• Production impact of the semiconductor shortage –

    • Automakers are expected to pursue direct relationships or deep partnerships with semiconductor companies, as part of the shift from “just-in-time” supply chains for critical components such as semiconductors.

    • Stellantis will extend downtime for the week of September 27 at its Jefferson North Assembly Plant in Detroit and Belvidere Assembly Plant in Illinois, affecting production of the Jeep Grand Cherokee and Dodge Durango SUVs, and the Jeep Cherokee crossover, respectively. Saltillo Truck Assembly Plant in Mexico and Brampton Assembly Plant in Ontario are also down this week, affecting production of Ram pickups, Dodge Charger and Challenger muscle cars, and Chrysler 300 sedans.

    • GM plans to resume production at its Wentzville, Missouri plant on September 27.This plant has been down since September 6 and it produces mid-size pickups and full-size vans. GM will resume production at its Lansing Delta Township plant on October 4. This plant has been down since July 19 and it produces mid-size SUVs.

  • Faurecia lowered its full year sales guidance to 15.5 billion euros, from a previous target of 16.5 billion, as a result of lowered global vehicle production forecasts recently published by IHS Markit.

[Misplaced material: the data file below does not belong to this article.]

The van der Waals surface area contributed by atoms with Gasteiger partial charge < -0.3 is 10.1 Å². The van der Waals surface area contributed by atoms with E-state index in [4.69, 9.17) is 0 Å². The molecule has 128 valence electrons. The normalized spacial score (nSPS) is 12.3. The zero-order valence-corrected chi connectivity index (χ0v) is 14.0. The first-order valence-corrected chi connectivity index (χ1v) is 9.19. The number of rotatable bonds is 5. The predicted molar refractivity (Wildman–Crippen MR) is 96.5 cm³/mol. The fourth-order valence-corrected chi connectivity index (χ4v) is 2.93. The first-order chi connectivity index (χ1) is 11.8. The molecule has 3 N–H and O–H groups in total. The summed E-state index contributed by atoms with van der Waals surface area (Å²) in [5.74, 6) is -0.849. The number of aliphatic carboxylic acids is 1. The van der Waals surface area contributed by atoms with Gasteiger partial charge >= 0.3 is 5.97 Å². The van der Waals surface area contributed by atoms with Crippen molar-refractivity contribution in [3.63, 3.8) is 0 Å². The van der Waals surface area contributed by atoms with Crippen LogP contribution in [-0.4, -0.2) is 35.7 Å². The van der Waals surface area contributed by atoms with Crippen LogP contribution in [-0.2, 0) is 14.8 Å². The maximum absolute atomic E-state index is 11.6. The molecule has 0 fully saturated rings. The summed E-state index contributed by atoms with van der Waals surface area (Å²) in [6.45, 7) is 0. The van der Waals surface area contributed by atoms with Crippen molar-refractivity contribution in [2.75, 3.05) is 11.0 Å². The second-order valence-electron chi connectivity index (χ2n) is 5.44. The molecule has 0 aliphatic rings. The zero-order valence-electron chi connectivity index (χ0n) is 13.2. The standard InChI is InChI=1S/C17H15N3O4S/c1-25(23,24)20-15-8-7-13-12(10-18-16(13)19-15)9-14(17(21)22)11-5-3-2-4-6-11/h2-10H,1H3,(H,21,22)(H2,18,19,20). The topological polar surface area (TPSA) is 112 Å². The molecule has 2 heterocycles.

• Marelli Corp. plans to eliminate 1,500 jobs worldwide, representing a workforce reduction of 7.5%, in an effort to align its workforce and costs with industry levels.

  • Five suppliers are rebranding to form Teijin Automotive Technologies. Continental Structural Plastics, Inapal, Benet, CSP Victall and Teijin Automotive Center Europe will supply composite materials to automotive and other customers through 29 manufacturing and technical centers worldwide.

  • Mike Manley is departing his role as Head of the Americas for Stellantis to become CEO at AutoNation Inc. Manley was previously CEO of Fiat Chrysler prior to the merger of FCA and Peugeot.

  • Toyota will invest $288 million and add 450 jobs at its Alabama facility to support manufacturing engines for the 2022 Tundra pickup truck.